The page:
The Here and Now
Recently I pulled up to a three-way stop at the same time as another driver. Feeling generous I waved to her to go ahead of me and followed her sedately down the road. Minutes later a car that missed their stop sign plowed in to her. She was fine, the other driver was fine but somehow they managed to total their two cars. If I had been seconds before her it would have been my car totaled. Time can be a witch that way, which is what this novel is all about.
Prenna James immigrated to New York five years ago when she was just twelve. Except Prenna didn’t really immigrate. She had been in the area known as America all along. Just not in 21st century America. Her America is called Postremo – and it is a mosquito infested hell where everyone hides from the bites that bring death. She – and several hundred others – have come from the future to change the past and ensure that the tragedies that create the devastations of that time never occur.
Yet as the years have gone on Prenna has begun to doubt that they really are changing anything. She and the others who escaped to the present day follow a strict set of rules: never reveal where they’re from, never interfere with history, and never, ever be intimate with anyone outside their community. The rules, laid down by Traveler One, seem more about oppressing the Travelers than about fixing the coming problems. And the society has become so fascistically devoted to them that every year they lose people who break the rules to strange “accidents”.
Prenna knows she is in danger of becoming one of those statistics herself. She has developed a close friendship with time native Ethan Jarves, a relationship strictly forbidden by the society. She has been able to get away with it so far by claiming that their friendship helps her blend in at school. All of that changes when a homeless man she and Ethan have befriended, a fellow they call Ben Kenobi, tells her that he too is a time traveler. That he fears for his life. And that she must perform his mission if he can’t.
Things get worse as Prenna tries to juggle the problems she is having with the society and then learns that Kenobi had outed her as a time traveler to Ethan, creating a whole set of new problems for her. And then Kenobi is murdered right in front of her, launching her into a series of events which will change the very course of time.
First, a bit of fan girl gushing. I absolutely adored Ms. Brashare’s Sisterhood of the Traveling Pants novels. They were DIK reads for me. Well written and heartwarming, they remind you about all the best things about being a teenage girl. I was delighted when I received the opportunity to review this book and reconnect with a beloved author’s work.
Now back to the review. I’m a science fiction junkie, have been since about the second grade, and this novel easily appealed to that aspect of my nature. Watching Prenna and Ethan figure out the who what and where in the precise when met my idea of fun. The novel is short, which actually adds to the sweetness since the tale remained completely focused on the story it was telling. We didn’t get caught up in sub-plots or techno babble. The writing is smooth and the mystery interesting which made the book a pleasure to read.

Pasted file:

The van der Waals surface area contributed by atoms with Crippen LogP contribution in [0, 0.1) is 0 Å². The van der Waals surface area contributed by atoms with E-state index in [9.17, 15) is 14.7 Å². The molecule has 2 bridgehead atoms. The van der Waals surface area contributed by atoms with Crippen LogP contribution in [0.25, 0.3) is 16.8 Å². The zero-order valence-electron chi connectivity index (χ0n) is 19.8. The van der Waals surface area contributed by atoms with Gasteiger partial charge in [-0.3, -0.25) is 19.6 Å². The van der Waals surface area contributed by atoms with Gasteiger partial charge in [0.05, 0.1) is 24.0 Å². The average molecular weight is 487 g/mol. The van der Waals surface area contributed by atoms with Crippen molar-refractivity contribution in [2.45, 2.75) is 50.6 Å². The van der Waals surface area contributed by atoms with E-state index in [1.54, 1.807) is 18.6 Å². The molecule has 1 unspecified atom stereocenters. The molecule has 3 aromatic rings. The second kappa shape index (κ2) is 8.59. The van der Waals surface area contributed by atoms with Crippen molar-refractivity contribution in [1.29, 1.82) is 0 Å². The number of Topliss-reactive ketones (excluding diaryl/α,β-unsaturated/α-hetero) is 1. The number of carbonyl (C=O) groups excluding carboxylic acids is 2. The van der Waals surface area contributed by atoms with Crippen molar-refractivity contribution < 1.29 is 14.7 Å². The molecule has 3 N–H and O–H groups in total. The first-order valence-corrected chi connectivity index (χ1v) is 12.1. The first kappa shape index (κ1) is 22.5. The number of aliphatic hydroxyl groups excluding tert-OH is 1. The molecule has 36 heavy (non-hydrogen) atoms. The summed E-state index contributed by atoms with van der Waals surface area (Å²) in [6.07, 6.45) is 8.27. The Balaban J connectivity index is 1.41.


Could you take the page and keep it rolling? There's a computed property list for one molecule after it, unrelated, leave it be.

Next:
The characters are also very well developed. Prenna has the exact personality to be the kind of individual needed in this plot. She is basically a kind, loving person who only bends the rules when she finds them very unfair. She is a thinker, bright and articulate and curious. Ethan is the same. Although they had more “typical teen” about them (they could be distracted from their mission by hormones) than is average in YA dystopian fiction it worked pretty well with the time and setting. While we didn’t spend much time with the secondary characters they were fleshed out enough to be believable and do an excellent job in their supporting role.
But few books are perfect and this one had some flaws. The author tended to be very heavy handed with her green message, letting us know in no uncertain terms how our current behaviors are destroying the world for future generations. I don’t mind messages in books but when the characters are used as mouth pieces for the cause it tends to cross a line for me. That’s a minor point but I know it can be a pet peeve for some people.
Oddly enough what I tripped over most in this novel was the science. I say oddly because I am far, far from a science geek. But this one had a lot of jumbled facts that just didn’t add up for someone even as unscientific as I am. For example, how can several hundred people avoid affecting the future? Remember, one of the society’s rules was never interfere with the future. Yet that large a group couldn’t help but interfere with the future. One person or two might have a ripple affect but the sheer number of people brought back in time, the “couple hundred” people Prenna talks about at the end of the novel, would have a wave effect on our time stream. Unless they formed some kind of commune to avoid the rest of humanity but they didn’t. They went to our schools, ate at our restaurants, and shopped at our stores. Since the point of the novel was that time was flexible, that we could change the dystopian outcome of our world by making changes now, the quantity of people sent back qualified as a major mistake to me. I think people can enjoy the novel in spite of this. I did. But purist might notice so I thought it was worth mentioning.
Those two quibbles aside, smooth writing, brisk pacing and complex moral dilemmas make this novel an interesting addition to the time travel category. I recommend it to fans of that genre.